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Wages and their impact on hunger and poverty

ASK THIS | February 27, 2005

News organizations should investigate whether soaring executive pay and a stagnant minimum wage may be contributing to poverty in America. (Fifth in a series)

By Joel Berg


Q. How, if at all, has the growing gap between executive pay and worker pay contributed to the increasing poverty, hunger and food insecurity in America? How has the ratio between corporate pay and the pay rate of average employees changed over the last few decades?  When executives ask their employees to take pay cuts or work over holidays for free (as U.S. Airways executives did recently), do they cut their own pay?


Q.  How has the federal minimum wage of $5.15 an hour – as well as other government policies that keep wages low for many workers – contributed to the increasing poverty, hunger, and food insecurity in America? Why has Congress raised its own salary seven times (to the current level of $158,000 annually) since it last raised the minimum wage (which equals about $11,000 a year for full-time work) in 1997?


The gap between executive pay and the pay of average workers in America is higher than at any time in modern history, and far exceeds the gap in Western Europe or Japan. In the 1990s, executives defended this pay as a logical response to soaring profits, but as profits waned the pay continued to soar.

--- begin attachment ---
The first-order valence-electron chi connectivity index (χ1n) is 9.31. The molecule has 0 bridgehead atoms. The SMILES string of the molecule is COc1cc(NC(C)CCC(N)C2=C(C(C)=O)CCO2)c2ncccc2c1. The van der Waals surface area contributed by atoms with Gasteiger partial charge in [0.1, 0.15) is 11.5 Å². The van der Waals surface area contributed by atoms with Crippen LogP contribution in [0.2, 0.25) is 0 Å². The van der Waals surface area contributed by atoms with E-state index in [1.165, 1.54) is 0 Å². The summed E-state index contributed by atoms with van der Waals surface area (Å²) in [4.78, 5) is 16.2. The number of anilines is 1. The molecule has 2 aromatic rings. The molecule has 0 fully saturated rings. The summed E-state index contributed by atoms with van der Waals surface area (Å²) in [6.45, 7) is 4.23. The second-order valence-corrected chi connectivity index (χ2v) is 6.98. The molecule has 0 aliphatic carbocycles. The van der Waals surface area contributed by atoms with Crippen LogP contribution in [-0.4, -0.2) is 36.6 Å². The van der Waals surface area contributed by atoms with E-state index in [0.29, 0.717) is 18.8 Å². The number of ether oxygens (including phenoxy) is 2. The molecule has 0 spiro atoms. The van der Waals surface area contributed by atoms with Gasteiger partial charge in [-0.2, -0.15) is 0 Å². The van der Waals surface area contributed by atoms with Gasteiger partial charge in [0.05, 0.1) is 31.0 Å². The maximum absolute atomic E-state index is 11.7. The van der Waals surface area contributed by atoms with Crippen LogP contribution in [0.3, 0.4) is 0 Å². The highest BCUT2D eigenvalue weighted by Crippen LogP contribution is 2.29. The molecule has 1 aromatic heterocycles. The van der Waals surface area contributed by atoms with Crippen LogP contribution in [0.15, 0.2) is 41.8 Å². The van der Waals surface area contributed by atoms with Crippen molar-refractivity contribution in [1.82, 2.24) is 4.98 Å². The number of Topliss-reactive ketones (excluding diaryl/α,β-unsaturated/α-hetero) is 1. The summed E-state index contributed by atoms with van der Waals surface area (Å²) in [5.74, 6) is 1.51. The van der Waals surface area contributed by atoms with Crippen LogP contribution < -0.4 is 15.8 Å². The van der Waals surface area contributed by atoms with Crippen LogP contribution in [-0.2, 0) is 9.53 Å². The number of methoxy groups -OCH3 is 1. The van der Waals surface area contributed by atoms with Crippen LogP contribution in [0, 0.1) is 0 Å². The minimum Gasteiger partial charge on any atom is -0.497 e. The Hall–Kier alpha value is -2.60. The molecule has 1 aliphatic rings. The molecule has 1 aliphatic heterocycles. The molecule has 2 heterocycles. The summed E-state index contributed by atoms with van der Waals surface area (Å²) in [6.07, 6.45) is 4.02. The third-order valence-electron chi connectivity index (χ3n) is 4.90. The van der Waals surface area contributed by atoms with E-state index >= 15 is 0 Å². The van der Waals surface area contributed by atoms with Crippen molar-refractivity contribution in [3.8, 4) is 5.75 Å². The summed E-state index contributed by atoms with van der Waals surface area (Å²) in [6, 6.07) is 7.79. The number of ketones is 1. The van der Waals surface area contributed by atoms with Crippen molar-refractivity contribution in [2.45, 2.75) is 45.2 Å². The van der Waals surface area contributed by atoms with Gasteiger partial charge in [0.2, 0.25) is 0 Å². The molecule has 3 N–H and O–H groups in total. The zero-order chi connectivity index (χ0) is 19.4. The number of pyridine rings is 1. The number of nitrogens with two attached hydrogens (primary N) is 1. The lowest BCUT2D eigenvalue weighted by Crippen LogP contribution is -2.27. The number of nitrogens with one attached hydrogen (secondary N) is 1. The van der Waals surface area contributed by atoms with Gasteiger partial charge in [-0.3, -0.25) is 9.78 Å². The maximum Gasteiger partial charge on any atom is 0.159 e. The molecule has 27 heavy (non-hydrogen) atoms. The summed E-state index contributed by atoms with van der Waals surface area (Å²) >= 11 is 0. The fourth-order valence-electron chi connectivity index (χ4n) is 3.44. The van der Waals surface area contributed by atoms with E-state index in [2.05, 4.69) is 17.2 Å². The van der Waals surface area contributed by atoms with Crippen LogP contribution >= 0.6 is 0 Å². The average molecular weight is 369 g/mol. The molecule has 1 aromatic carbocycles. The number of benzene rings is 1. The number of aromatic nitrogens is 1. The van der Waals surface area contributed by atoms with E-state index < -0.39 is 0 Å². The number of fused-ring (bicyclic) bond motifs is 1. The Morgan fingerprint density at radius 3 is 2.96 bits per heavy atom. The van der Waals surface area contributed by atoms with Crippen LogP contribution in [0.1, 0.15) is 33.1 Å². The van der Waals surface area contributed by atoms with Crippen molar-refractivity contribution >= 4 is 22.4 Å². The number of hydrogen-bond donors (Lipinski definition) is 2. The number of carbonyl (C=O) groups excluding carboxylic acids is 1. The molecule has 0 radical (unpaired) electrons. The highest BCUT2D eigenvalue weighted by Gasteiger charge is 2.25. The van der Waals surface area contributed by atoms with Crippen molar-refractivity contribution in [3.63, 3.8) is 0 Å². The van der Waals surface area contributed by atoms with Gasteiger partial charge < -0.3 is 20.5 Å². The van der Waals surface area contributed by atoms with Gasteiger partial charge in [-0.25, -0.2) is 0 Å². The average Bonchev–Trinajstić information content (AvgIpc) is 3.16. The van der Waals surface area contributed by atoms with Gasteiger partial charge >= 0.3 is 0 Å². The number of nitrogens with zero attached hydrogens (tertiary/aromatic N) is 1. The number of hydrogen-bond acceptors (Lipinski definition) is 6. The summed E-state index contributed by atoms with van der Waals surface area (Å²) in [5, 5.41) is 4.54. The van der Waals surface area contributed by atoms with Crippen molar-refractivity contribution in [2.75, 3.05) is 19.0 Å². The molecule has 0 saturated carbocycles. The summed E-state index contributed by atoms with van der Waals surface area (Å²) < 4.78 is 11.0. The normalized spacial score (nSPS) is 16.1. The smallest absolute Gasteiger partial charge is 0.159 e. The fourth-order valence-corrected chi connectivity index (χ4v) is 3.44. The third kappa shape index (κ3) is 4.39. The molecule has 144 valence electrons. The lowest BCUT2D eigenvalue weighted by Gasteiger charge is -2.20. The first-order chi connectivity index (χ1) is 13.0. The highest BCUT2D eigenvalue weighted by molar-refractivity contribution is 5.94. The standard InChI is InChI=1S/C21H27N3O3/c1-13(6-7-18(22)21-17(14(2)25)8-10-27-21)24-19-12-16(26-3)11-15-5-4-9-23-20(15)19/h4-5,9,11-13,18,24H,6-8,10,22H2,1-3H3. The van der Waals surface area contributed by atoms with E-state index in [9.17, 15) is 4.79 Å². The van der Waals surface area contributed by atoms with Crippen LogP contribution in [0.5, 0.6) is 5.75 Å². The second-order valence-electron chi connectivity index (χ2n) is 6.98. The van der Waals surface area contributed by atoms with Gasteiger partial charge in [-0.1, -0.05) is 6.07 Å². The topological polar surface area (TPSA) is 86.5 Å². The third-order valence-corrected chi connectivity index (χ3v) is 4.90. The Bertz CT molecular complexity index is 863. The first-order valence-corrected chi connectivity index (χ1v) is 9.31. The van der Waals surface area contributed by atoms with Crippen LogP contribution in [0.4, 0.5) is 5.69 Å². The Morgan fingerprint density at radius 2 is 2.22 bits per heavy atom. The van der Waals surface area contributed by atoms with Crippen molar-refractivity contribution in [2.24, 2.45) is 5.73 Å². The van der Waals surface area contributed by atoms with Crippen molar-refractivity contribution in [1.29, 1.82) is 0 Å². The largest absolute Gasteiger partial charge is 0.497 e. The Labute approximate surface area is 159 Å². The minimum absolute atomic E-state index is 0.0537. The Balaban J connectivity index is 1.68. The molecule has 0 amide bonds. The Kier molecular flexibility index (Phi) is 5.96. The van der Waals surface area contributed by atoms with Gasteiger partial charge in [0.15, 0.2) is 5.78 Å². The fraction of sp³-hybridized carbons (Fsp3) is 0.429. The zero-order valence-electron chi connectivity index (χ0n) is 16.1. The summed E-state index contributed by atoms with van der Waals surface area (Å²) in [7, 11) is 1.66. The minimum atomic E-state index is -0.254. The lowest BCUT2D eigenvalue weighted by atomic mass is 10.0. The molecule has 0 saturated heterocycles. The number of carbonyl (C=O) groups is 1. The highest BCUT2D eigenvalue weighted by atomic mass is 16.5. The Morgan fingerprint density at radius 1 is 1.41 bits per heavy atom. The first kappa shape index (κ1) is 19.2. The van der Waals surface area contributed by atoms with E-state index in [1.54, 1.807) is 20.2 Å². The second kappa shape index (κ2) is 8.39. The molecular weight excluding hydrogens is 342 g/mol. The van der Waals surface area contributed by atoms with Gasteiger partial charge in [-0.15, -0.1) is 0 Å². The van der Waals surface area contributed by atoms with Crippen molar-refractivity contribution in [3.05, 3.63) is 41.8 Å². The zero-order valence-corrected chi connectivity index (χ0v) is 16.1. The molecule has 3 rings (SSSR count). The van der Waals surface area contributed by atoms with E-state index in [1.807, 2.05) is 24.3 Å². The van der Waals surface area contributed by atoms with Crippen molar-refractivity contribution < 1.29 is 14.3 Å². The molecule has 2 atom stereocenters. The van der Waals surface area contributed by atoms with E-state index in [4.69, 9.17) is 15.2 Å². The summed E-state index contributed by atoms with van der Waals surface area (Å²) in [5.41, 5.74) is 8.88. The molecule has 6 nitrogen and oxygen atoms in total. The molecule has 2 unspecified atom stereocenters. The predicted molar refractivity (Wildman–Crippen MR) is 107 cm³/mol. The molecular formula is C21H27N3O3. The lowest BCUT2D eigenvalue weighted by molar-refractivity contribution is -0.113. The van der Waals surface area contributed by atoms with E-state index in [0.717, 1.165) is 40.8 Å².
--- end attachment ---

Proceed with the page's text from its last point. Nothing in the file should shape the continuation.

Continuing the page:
According to the group United for a Fair Economy, "After declining for the last two years, the gap in pay between average workers and large company CEOs surpassed 300-to-1 in 2003. In 2002, the ratio stood at 282-to-1. In 1982, it was just 42-to-1... According to Business Week’s 54th Annual Executive Compensation Survey…the average large company CEO received compensation totaling $8.1 million in 2003, up 9.1 percent from the previous year. Business Week’s survey covers the 365 largest companies that have reported their executive pay to date.


“The average production worker fared less well in 2003. Their annual pay was $26,899 in 2003, up just 2.1 percent from 2002 according to the Bureau of Labor Statistics. The average worker took home $517 in their weekly paycheck in 2003; the average large company CEO took home $155,769 in their weekly pay. If the minimum wage had increased as quickly as CEO pay since 1990, it would today be $15.71 per hour, more than three times the current minimum wage of $5.15 an hour." 


The link between soaring executive pay and poverty


From these figures I think it's fair to say that executives have, in effect, chosen to give themselves massive pay increases INSTEAD OF paying their rank-and-file workers more. For instance, according to the AFL-CIO executive pay database, David N. Siegel, president and CEO, US Airways Group, earned $8.996 million in total compensation in 2003, including stock option grants.